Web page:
My own conviction is that sheer pluralism is not adequate as a Christian moral response to injustice in the world. Christian morality requires some more determinate understanding of what it means to begin to live in the reign of God, to form a community as body of Christ, or to be transformed by the Lord’s Spirit. . . . Although the celebrators of diversity eschew the . . . interest in something substantial as the working material of theology, I find it essential to Christian character ethics to define at least a few desirable characteristics (11, 13).

To that end Cahill argues that Christian morality “can and should be centered in virtues like repentance, reconciliation, love, compassion, solidarity, mercy, and forgiveness” (11).

Although overly confident specific extrapolations of biblical ethics can and have been unjust and oppressive, complete deconstruction of normative meaning is not an acceptable alternative. It is not enough to say Christian character will be formed in a number of quite disparate communities that have in common only that they have read Scripture idiosyncratically. The general virtues Christian character should exhibit are evident enough from the standpoint of even a historically oriented and critical biblical hermeneutic (14).

Pneumatologia Crucis – A Thesis

ThesisCongratulations to Carolyn Tan who last week submitted her Doctor of Theology thesis for examination. Carolyn has been working consistently and diligently for about six years to bring this work to completion. Her thesis asked the deceptively simple question, “What was the Holy Spirit doing at the Cross?” It is an excellent thesis and I hope that it will be well-received by the three examiners. Here is Carolyn’s abstract:

Exploring a cruciform pneumatology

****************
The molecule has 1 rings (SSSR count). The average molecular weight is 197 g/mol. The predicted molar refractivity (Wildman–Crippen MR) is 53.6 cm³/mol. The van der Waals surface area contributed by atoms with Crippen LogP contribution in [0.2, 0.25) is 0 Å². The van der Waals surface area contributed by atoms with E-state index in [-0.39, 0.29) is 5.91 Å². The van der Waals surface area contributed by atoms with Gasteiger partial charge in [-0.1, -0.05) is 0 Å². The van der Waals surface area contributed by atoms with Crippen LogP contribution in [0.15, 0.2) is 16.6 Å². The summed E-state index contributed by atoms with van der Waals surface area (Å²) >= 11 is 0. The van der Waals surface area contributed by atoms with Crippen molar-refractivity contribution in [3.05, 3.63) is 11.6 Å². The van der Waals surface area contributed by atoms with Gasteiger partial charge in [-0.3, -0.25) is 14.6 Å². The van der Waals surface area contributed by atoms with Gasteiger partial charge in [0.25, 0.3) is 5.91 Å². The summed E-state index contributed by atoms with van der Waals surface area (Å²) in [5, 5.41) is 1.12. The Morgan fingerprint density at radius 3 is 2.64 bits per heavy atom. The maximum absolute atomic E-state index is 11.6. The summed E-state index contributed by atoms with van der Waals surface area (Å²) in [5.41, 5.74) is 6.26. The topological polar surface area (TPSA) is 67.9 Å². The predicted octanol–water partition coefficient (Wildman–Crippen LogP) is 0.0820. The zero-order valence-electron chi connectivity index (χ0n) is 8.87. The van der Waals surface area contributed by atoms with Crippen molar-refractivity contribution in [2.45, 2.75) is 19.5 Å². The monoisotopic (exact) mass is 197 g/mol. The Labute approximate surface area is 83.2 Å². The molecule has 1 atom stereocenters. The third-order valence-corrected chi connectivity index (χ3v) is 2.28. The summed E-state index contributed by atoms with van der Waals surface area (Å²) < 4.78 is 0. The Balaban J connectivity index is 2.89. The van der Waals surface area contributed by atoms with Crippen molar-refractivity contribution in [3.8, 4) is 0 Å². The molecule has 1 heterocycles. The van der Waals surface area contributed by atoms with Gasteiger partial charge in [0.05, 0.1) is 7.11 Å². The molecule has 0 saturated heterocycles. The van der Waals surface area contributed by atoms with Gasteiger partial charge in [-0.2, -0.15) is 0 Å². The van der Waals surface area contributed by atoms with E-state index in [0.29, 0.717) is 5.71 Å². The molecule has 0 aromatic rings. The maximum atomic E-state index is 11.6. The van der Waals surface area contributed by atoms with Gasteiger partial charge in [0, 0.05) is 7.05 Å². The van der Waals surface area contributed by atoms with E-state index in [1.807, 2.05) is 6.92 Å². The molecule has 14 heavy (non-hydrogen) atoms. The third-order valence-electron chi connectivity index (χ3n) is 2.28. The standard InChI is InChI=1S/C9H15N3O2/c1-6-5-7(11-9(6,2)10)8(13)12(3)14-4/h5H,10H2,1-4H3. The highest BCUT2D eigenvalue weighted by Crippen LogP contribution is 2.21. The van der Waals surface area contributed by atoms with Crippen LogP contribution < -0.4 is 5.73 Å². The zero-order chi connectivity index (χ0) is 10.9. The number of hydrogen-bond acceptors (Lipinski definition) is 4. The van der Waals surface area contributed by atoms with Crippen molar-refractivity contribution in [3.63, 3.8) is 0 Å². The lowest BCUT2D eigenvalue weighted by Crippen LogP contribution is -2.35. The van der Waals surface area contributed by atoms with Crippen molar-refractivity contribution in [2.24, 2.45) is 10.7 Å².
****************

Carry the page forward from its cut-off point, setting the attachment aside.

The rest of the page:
The subject of the gospel of divine-human reconciliation in Jesus Christ is the triune God, and at the centre of this reconciliation is the cross. The Father gives us his Son; the Son is our high priestly sacrifice; what then of the Spirit? Does the Holy Spirit’s work pause between Gethsemane and the resurrection? What does the phrase διὰ τοῦ πνεύματος αἰωνίου (‘through eternal Spirit’) in Hebrews 9:14 mean? This study critically examines the theological perspectives of John Vernon Taylor, Jürgen Moltmann and John D. Zizioulas, from whom three views of a pneumatologia crucis are discerned. First, the Spirit is the ‘bond of love’ between the Father and the Son at the cross, uniting them in the moment of their greatest ‘separation’. Second, the Spirit is the Son’s co-worker, enabler and power throughout the passion. Third, the Spirit unifies humanity to the Son, so that humanity dies, is buried, and rises with Christ. On their own, each perspective has strengths and weaknesses. In particular, the view that the Spirit is the unitive agent within the godhead is problematic because it lacks a strong biblical basis. Karl Barth, who does not directly address the role of the Spirit at the cross, nevertheless provides the intriguing concept of the Spirit as divine Judge (along with the Father and the Son) and specifically the one who carries out God’s full judgement in Jesus Christ, the Elect. Integrating these theological perspectives with an in-depth examination of the manuscript, exegetical and hermeneutical history of Hebrews 9:14, this study proposes that Christ is the pneumatic crucible of the Father – the Spirit empowers the Son and unites humanity to Christ; in Christ, the Spirit executes God’s judgement on humanity; in Christ, sinful humanity dies and new humanity is re-born in the Spirit to become children of God.